The sides then traded ones, so Scotland held a 6-3 lead and hammer into end 10, where they ran the US out of stones to win 6-4 and claim gold!

Skip Mouat said afterwards: “It was a really good and close final. My guys knew what they had to do today and because of that we were able to control things.

“The team has been awesome all week and I am really chuffed for the guys. I feel we really deserve this.

“We knew it was our last chance as a team to win the title. We had the same vision and same goal before the start of this week and we agreed we wouldn’t settle for anything less than gold.

“That added to the pressure and it has been a roller-coaster of a week; we had a few missed shots in some of the games as well as a bit of illness in the team to contend with, including today as Bobby still wasn’t feeling 100% in the final.

“But we had a great fifth man in Robin. He is exactly what you need from a fifth player and he got to play in one game, so he played his part in all of this.”

Unfortunately it was a very different week for Scotland women (Sophie Jackson, Naomi Brown, Rachael Halliday, Rachel Hannen, Katie Murray (alternate)), despite them winning their opening game 6-4 against Japan.

The team then suffered defeats against Hungary (10-6), Korea (6-5), Sweden (7-6), the USA (8-4) and Russia (5-2), before finally coming out on top in a close match, scoring three in end eight to beat Turkey 7-6.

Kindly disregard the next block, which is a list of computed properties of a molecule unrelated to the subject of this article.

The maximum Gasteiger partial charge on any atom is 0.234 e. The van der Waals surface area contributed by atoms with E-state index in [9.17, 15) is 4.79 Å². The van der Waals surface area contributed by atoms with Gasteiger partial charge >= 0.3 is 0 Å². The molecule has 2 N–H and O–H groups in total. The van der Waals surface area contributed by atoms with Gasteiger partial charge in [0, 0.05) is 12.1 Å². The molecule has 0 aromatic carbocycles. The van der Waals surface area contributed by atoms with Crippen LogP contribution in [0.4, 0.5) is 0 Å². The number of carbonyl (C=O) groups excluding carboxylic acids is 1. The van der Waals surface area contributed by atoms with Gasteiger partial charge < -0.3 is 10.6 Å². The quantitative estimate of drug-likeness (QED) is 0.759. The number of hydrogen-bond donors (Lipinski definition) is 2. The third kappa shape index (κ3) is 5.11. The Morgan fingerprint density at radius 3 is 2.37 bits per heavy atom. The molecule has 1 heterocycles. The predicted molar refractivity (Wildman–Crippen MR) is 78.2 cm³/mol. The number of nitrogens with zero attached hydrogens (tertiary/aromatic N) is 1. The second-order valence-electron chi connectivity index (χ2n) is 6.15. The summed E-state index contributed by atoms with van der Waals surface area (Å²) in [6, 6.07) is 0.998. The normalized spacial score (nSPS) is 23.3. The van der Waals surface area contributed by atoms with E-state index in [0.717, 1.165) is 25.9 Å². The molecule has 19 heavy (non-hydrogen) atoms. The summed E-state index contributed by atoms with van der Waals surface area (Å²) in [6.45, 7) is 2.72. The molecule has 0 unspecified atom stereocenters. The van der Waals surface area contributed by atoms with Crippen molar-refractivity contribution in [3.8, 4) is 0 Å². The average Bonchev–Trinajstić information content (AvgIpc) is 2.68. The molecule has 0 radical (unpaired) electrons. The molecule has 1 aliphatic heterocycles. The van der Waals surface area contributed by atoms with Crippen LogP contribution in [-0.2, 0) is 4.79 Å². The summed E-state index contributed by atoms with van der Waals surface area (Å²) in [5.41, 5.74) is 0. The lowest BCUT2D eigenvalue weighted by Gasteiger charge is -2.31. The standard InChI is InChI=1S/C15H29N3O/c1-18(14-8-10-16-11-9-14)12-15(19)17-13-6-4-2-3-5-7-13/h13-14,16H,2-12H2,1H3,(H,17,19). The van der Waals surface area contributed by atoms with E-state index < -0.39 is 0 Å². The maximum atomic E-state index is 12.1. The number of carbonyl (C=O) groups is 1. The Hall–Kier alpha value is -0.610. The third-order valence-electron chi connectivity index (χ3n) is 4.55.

However, further defeats to Switzerland (11-4) and Canada (6-2) meant they finished the round robin with a W2 L7 record – and so Scotland women will play in the Junior B-Division next season.

Canada won women’s gold, beating the USA 7-4 in the final, while Korea won bronze by defeating Hungary 8-4.


The Canadian men’s championship, the Brier, took place in Ottawa over the last week and saw Northern Ontario (Jacobs) finish the round robin with a perfect record of 11 wins and no losses.

They qualified for the 1v2 page playoff along with Newfoundland and Labrador (Gushue) (W9 L2), while Alberta (Kevin Koe) and Manitoba (McEwen) both held W8 L3 records to make it into the 3v4 game.

Before the playoffs, there was time for Craig Savill – who has been battling Hodgkin’s Lymphoma – to return to the ice and deliver a perfect guard for Ontario. There were few dry eyes in the arena.

Gushue’s rink came back from 4-1 down to win the 1v2 match 7-6 after an extra end, and Koe’s Alberta team won the 3v4 playoff 7-5.

In the semi-final, Alberta overcame Northern Ontario (despite this extraordinary shot from Ryan Fry, below) 6-5 with a two in end 10 – Northern Ontario went on to win bronze, beating Manitoba 7-6 after an extra end.

The final pitted Newfoundland and Labrador against Alberta – the latter started with two steals and scored two in end four, leading 4-2 at halfway.

Gushue’s team stole in end six to claw their way back to 4-3, but Koe made a pick to score three in seven – and Gushue conceded at 9-5 after nine.

So Alberta (Kevin Koe, Mark Kennedy, Brent Laing, Ben Hebert) capped a phenomenal hat-trick for the province at national championships (Team Carey having won the Scotties and Lizmore the Mixed) and they will line up at the World Men’s in April alongside Scotland’s Team Brewster and co.


In other events this weekend, the Fleming Trophy was played at Fenton’s rink in Kent.

Anna Fowler and Lauren Pearce (from the England women’s team at the 2015 European Championships) were joined by Lucy Sparks and Sara Jahodova – they won their way through to the final and there they took the victory 6-0.

And in South Korea, the Uiseong Masters took place – involving 10 women’s teams from Canada, Japan, Switzerland and the USA, as well as the host country.

The final was contested between Team Rocque of Canada and Team Tirinzoni of Switzerland – Rocque winning 5-1.